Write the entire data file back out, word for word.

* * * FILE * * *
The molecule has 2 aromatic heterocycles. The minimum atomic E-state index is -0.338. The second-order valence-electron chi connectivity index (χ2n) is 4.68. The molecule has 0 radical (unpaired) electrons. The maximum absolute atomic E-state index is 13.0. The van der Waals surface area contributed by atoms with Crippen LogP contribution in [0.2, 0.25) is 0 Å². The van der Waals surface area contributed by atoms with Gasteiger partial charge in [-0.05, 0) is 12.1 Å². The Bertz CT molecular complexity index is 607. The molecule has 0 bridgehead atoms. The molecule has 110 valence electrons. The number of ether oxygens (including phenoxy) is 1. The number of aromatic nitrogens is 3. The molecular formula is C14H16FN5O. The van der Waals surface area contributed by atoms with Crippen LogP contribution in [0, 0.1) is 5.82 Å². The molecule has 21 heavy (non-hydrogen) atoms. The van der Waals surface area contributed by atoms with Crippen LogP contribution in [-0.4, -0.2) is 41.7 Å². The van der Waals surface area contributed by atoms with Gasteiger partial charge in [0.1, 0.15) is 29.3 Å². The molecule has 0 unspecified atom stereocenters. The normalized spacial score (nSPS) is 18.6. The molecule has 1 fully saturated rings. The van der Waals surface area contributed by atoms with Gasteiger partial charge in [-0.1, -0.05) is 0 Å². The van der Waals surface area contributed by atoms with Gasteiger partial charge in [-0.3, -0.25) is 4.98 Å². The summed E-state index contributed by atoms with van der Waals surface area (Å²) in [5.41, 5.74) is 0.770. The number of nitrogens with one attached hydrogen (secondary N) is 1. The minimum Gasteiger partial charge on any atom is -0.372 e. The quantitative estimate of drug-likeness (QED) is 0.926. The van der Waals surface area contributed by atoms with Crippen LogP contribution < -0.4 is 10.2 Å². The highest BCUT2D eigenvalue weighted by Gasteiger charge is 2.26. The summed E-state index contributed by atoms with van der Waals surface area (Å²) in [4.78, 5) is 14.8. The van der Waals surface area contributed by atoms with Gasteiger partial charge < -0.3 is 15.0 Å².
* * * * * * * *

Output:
The molecule has 2 aromatic heterocycles. The minimum atomic E-state index is -0.338. The second-order valence-electron chi connectivity index (χ2n) is 4.68. The molecule has 0 radical (unpaired) electrons. The maximum absolute atomic E-state index is 13.0. The van der Waals surface area contributed by atoms with Crippen LogP contribution in [0.2, 0.25) is 0 Å². The van der Waals surface area contributed by atoms with Gasteiger partial charge in [-0.05, 0) is 12.1 Å². The Bertz CT molecular complexity index is 607. The molecule has 0 bridgehead atoms. The molecule has 110 valence electrons. The number of ether oxygens (including phenoxy) is 1. The number of aromatic nitrogens is 3. The molecular formula is C14H16FN5O. The van der Waals surface area contributed by atoms with Crippen LogP contribution in [0, 0.1) is 5.82 Å². The molecule has 21 heavy (non-hydrogen) atoms. The van der Waals surface area contributed by atoms with Crippen LogP contribution in [-0.4, -0.2) is 41.7 Å². The van der Waals surface area contributed by atoms with Gasteiger partial charge in [0.1, 0.15) is 29.3 Å². The molecule has 0 unspecified atom stereocenters. The normalized spacial score (nSPS) is 18.6. The molecule has 1 fully saturated rings. The van der Waals surface area contributed by atoms with Gasteiger partial charge in [-0.1, -0.05) is 0 Å². The van der Waals surface area contributed by atoms with Gasteiger partial charge in [-0.3, -0.25) is 4.98 Å². The summed E-state index contributed by atoms with van der Waals surface area (Å²) in [5.41, 5.74) is 0.770. The number of nitrogens with one attached hydrogen (secondary N) is 1. The minimum Gasteiger partial charge on any atom is -0.372 e. The quantitative estimate of drug-likeness (QED) is 0.926. The van der Waals surface area contributed by atoms with Crippen LogP contribution < -0.4 is 10.2 Å². The highest BCUT2D eigenvalue weighted by Gasteiger charge is 2.26. The summed E-state index contributed by atoms with van der Waals surface area (Å²) in [4.78, 5) is 14.8. The van der Waals surface area contributed by atoms with Gasteiger partial charge < -0.3 is 15.0 Å².